This weekend, the ALA ( American Library Association) held their mid-year conference in Boston. Here is a link to twitter updates of the teen session, discussing the best books for teens from the past year.Here is a link to the complete list of winners. Some of my favorite books of the year won awards, including Going Bovine by Libba Bray, Charles and Emma by Deborah Heiligman, and The Rock and The River by Keekla Magoon. I am going to read The Rock and the River next- after I finish reading last years Printz award winner, Jellico Road by Melina Marchetta. Look for the list of award winners in the IMC and start reading!
Heather Weber's first book in the Lucy Valentine series is the best chick-lit book I've ever read. She's created the perfect mix of adventure, mystery, romance, comedy, and magic. Lucy Valentine comes from a long line of aura-readers, people who can see the color of the energy surrounding people. By matching people's aura colors, they've become very wealthy in the matchmaking business, but Lucy has denounced her family's trust fund for her and decided to make it on her own. She lost the aura-reading gift when she got electrocuted at 14 and can now only found lost objects and feels she doesn't deserve the money. The plot twists and turns and it's definitely a quick-read. In one word the book was adorable.
A few months ago, I noticed a mistreated book on my nightstand. In the beginning of the summer, my sister had thrown this ratty, torn book into my room. She said it was fantastic and that I should give it a try. I glanced at the title, The Prince of Tides, by Pat Conroy. It seemed interesting enough. I began to read the massive book, and instantly fell in love.
The Prince of Tides chronicles the ups and downs of the turbulent Wingo family, a southern born and bred clan living on an island in South Carolina, through Tom Wingo's eyes as he fights to save his suicidal sister, who is a poet living in New York. Tom travels to New York to meet with Savannah's therapist, Susan Lowenstein, and figure out where she went wrong and how to help her. Through the stories of their childhood, we are exposed to the painful memories Savannah is plagued with - the abuse from her father, the denial of such abuse, and the wonderful yet frightening life lived on Melrose Island. The plot thickens as we hear of their late-brother Luke and their ambitious and quixotic mother.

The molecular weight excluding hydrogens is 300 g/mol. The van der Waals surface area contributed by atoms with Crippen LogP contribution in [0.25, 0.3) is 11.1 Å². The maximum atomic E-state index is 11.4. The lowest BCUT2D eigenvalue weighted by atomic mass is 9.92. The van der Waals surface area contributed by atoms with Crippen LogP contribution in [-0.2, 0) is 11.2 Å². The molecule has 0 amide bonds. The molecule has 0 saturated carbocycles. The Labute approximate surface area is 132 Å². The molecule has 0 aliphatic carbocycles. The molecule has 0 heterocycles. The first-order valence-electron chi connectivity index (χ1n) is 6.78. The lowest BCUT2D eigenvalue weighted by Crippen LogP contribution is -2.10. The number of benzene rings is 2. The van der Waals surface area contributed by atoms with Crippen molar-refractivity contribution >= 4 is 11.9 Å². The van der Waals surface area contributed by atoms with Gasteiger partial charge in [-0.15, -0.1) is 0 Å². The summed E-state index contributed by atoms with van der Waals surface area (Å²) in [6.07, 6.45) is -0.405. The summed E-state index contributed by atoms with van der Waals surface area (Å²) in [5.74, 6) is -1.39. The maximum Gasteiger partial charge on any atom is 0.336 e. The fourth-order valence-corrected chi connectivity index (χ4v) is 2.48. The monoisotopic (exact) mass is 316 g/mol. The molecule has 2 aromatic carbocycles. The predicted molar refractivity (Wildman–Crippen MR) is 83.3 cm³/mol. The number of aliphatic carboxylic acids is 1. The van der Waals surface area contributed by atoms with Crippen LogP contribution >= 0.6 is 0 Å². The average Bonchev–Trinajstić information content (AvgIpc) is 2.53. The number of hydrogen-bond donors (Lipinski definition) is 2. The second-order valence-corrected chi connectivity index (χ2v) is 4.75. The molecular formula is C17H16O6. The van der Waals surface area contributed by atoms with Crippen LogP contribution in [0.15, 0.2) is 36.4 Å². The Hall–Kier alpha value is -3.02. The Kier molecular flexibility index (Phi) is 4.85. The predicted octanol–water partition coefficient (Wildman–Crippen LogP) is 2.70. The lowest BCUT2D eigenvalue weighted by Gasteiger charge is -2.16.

As a New Yorker, reading Pat Conroy is like a breath of fresh, southern air. I've never been to the south, and frankly, before reading this book, I had never even thought about traveling there. But the south Pat Conroy describes seems entirely appealing. It is so foreign from what I'm used to, and for that matter, what you are probably used to as well. Interestingly enough, I think that putting Tom and Savannah in New York perhaps enhances the view of the south. This forsaken place needs to be reevaluated, and I believe Pat Conroy does just that.
My next book, The Great Santini, has a lot of the same features - southern family, abusive father, struggling children - but with an entirely new twist. The Marine Corps. I'm half way through with it and let me just say that I am not at all displeased. Reading Pat Conroy has made this New Yorker quite open-minded about the south. I hope to post about The Great Santini soon.
Tender Morsels was a great book but some of the parts were so explicit, that I had to skim over them. The first few chapters did not do the book justice, and I found that I wanted to put it down. But I stuck with it, and I am happy that I did. The characters and scenes were described so wonderfully, that I felt as though they were being acted out. I only had one problem, these sex scenes completely creeeped me out. I couldn't stand them and was actually surprised that this was a young adults book. I am glad that I read it, but I don't know if I would recommend it to just anyone.